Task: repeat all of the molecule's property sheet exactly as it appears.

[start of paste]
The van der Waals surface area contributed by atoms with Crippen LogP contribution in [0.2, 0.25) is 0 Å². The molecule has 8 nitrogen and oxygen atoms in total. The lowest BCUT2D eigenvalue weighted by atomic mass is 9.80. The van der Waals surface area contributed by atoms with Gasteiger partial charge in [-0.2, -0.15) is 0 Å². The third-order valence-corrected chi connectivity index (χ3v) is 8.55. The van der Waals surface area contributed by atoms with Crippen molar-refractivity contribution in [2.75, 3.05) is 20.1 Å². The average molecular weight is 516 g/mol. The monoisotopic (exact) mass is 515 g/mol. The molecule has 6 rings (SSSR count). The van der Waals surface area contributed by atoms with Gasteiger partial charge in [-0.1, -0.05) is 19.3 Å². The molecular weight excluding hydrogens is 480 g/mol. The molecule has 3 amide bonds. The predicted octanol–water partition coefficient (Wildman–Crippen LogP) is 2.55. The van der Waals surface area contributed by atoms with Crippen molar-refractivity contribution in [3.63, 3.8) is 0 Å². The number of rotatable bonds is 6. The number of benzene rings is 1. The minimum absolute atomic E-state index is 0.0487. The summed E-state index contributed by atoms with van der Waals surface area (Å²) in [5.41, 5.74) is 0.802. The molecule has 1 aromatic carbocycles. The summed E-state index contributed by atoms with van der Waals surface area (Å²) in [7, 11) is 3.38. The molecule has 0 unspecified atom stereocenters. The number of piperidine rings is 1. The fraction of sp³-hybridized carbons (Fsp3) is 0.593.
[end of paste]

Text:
The van der Waals surface area contributed by atoms with Crippen LogP contribution in [0.2, 0.25) is 0 Å². The molecule has 8 nitrogen and oxygen atoms in total. The lowest BCUT2D eigenvalue weighted by atomic mass is 9.80. The van der Waals surface area contributed by atoms with Gasteiger partial charge in [-0.2, -0.15) is 0 Å². The third-order valence-corrected chi connectivity index (χ3v) is 8.55. The van der Waals surface area contributed by atoms with Crippen molar-refractivity contribution in [2.75, 3.05) is 20.1 Å². The average molecular weight is 516 g/mol. The monoisotopic (exact) mass is 515 g/mol. The molecule has 6 rings (SSSR count). The van der Waals surface area contributed by atoms with Gasteiger partial charge in [-0.1, -0.05) is 19.3 Å². The molecular weight excluding hydrogens is 480 g/mol. The molecule has 3 amide bonds. The predicted octanol–water partition coefficient (Wildman–Crippen LogP) is 2.55. The van der Waals surface area contributed by atoms with Crippen molar-refractivity contribution in [3.63, 3.8) is 0 Å². The number of rotatable bonds is 6. The number of benzene rings is 1. The minimum absolute atomic E-state index is 0.0487. The summed E-state index contributed by atoms with van der Waals surface area (Å²) in [5.41, 5.74) is 0.802. The molecule has 1 aromatic carbocycles. The summed E-state index contributed by atoms with van der Waals surface area (Å²) in [7, 11) is 3.38. The molecule has 0 unspecified atom stereocenters. The number of piperidine rings is 1. The fraction of sp³-hybridized carbons (Fsp3) is 0.593.